A geek's guide to Porsche's secret Development Centre: part 2
Every Porsche begins at the Development Centre Weissach, but what lies within the 100-hectare site is a closely guarded secret. We take a sneak peak
Not many people know – including many employees – but since 1971, Porsche has had its own foundry.
It's housed in Building 1, just behind the former main entrance, and every weekday at 13:30 a melted metal mixture – an alloy, as the techs call it – is used to make a cast. Registering at more than 700 °C, this molten metal is poured into sand-casting moulds produced using tools developed and manufactured in the in-house model shop. Sometimes the finished products are wash-drum-sized housings for electric motors, sometimes filigree body components that are recovered from the moulds by the foundry master and his team.
Usually, these are components for cars that don't even exist yet. The in-house foundry means that prototypes can be tested at a very early stage of development with components that are of robust series quality – something that just wouldn't be possible with a 3D printing process limited to a few materials. The team constantly modifies special alloys for highly stressed components and even a small variation can have a positive effect on crash resistance, for instance, without increasing the vehicle weight.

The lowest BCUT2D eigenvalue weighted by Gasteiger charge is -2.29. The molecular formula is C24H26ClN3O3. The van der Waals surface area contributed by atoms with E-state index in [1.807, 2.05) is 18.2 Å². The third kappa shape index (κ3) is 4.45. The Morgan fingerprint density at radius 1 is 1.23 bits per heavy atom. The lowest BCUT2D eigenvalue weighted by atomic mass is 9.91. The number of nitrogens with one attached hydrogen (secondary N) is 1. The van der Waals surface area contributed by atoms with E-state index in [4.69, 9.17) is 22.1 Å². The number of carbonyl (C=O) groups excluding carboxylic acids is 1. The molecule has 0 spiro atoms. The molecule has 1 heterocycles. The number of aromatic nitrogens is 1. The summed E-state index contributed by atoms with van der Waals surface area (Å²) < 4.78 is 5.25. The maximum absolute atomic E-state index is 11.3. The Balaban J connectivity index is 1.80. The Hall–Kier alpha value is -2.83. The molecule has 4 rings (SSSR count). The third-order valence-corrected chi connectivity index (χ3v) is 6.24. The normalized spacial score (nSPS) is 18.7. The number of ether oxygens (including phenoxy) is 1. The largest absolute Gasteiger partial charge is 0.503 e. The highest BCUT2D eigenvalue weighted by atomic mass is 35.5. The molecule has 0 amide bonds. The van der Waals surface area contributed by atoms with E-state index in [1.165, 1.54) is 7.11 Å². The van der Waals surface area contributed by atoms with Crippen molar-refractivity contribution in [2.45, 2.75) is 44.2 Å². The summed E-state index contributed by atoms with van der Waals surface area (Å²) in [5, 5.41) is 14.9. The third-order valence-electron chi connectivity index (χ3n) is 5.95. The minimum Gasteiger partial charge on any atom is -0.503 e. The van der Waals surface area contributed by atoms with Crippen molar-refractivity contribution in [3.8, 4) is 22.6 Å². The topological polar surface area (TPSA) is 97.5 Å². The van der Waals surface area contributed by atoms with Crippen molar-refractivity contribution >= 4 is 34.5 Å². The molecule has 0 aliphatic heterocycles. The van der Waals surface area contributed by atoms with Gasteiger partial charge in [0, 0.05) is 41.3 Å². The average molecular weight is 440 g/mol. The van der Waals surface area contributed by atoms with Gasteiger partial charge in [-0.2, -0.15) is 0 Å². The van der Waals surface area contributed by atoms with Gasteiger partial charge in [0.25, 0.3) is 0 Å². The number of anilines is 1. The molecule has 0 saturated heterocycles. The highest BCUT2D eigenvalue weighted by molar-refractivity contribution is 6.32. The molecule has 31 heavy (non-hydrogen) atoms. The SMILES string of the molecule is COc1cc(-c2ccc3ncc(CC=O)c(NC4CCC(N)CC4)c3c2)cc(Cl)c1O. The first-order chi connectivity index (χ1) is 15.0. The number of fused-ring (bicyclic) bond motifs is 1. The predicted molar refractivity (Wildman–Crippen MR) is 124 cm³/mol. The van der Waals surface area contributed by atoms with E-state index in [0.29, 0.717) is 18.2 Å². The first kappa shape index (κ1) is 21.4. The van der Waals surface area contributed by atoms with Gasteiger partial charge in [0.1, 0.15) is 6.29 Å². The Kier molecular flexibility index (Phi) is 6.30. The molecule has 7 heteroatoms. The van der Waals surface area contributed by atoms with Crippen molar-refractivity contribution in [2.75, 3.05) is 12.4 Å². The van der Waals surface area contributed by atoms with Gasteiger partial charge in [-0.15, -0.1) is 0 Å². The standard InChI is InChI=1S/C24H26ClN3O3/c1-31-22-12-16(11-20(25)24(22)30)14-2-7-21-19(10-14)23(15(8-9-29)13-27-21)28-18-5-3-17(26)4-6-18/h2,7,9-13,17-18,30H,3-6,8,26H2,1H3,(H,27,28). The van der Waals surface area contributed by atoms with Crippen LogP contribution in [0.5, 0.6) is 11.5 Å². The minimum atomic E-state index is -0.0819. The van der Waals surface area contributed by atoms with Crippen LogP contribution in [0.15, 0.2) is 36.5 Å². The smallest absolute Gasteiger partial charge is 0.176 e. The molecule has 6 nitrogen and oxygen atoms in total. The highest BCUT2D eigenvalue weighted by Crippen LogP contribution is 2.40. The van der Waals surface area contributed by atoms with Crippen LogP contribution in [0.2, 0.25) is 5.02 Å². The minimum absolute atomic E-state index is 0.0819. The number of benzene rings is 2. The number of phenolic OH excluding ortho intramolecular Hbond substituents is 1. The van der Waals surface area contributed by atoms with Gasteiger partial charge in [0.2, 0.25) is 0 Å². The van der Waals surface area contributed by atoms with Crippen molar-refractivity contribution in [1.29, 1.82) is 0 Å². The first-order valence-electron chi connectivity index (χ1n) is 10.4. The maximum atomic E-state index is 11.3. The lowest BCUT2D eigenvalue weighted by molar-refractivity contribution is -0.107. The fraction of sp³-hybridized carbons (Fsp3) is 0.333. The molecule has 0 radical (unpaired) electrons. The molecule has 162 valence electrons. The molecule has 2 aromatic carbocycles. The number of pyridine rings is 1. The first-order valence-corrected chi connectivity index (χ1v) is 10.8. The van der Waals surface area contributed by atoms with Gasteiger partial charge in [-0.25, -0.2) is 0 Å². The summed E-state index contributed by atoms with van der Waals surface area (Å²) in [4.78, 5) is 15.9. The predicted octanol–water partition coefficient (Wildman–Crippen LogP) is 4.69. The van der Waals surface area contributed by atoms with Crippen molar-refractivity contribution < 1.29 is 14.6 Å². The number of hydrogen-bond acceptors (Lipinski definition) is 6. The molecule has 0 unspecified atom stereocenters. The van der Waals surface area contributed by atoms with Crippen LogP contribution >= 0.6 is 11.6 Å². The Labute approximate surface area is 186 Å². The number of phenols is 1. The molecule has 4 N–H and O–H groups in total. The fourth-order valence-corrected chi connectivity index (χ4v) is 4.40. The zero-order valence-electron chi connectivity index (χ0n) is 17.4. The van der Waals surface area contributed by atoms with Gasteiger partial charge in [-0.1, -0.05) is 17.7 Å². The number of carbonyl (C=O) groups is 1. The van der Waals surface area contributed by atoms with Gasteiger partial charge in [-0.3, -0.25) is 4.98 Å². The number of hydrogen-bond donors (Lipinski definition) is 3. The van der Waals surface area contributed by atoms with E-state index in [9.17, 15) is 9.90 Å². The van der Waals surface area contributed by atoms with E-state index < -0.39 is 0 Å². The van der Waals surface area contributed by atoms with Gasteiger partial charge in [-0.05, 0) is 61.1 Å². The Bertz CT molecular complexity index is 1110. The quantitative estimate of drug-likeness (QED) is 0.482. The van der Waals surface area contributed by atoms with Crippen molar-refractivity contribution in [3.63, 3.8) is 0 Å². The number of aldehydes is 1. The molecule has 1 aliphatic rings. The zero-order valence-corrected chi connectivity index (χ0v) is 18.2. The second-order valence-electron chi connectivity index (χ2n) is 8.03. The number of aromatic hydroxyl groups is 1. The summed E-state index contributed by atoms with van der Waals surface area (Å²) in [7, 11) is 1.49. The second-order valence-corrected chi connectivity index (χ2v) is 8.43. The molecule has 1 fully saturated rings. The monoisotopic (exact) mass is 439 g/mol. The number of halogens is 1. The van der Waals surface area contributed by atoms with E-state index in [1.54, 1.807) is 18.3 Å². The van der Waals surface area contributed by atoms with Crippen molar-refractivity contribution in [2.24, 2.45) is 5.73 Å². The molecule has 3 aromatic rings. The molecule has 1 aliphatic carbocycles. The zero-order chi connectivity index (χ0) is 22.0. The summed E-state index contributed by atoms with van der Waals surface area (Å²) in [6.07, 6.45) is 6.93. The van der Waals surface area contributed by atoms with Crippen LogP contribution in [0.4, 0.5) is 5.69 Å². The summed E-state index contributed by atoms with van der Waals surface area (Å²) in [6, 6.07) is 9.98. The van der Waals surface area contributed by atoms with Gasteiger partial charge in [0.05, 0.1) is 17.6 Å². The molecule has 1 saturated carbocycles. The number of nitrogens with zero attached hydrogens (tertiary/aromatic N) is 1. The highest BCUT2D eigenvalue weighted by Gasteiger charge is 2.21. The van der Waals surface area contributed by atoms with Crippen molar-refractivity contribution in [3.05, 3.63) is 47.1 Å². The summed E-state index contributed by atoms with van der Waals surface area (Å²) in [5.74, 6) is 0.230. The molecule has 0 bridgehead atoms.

A measure of success
The eternal objective of every aerodynamic development process is for the wind to flow perfectly around a body. How well or badly the wind flows is expressed by the drag coefficient, also known as the Cd value. To calculate this value from the measurement data generated in the wind tunnel at Weissach, the frontal area of the vehicle in question has to be recorded precisely.
The drag – and, therefore, the fuel or electricity consumption of a vehicle – is highly dependent on the frontal area. Determining this area with a deviation of just 1.5 per mille requires a special apparatus: the frontal area measurement system, which works with the principle of a shadow theatre. A light bar generated by green LEDs slowly travels twice along the entire front of the vehicle. The contour is shown on a screen positioned behind and perfectly parallel to the vehicle. A video camera films the screen and the images are then combined into a single image on the computer. From this, an image processing programme can calculate the front surface area.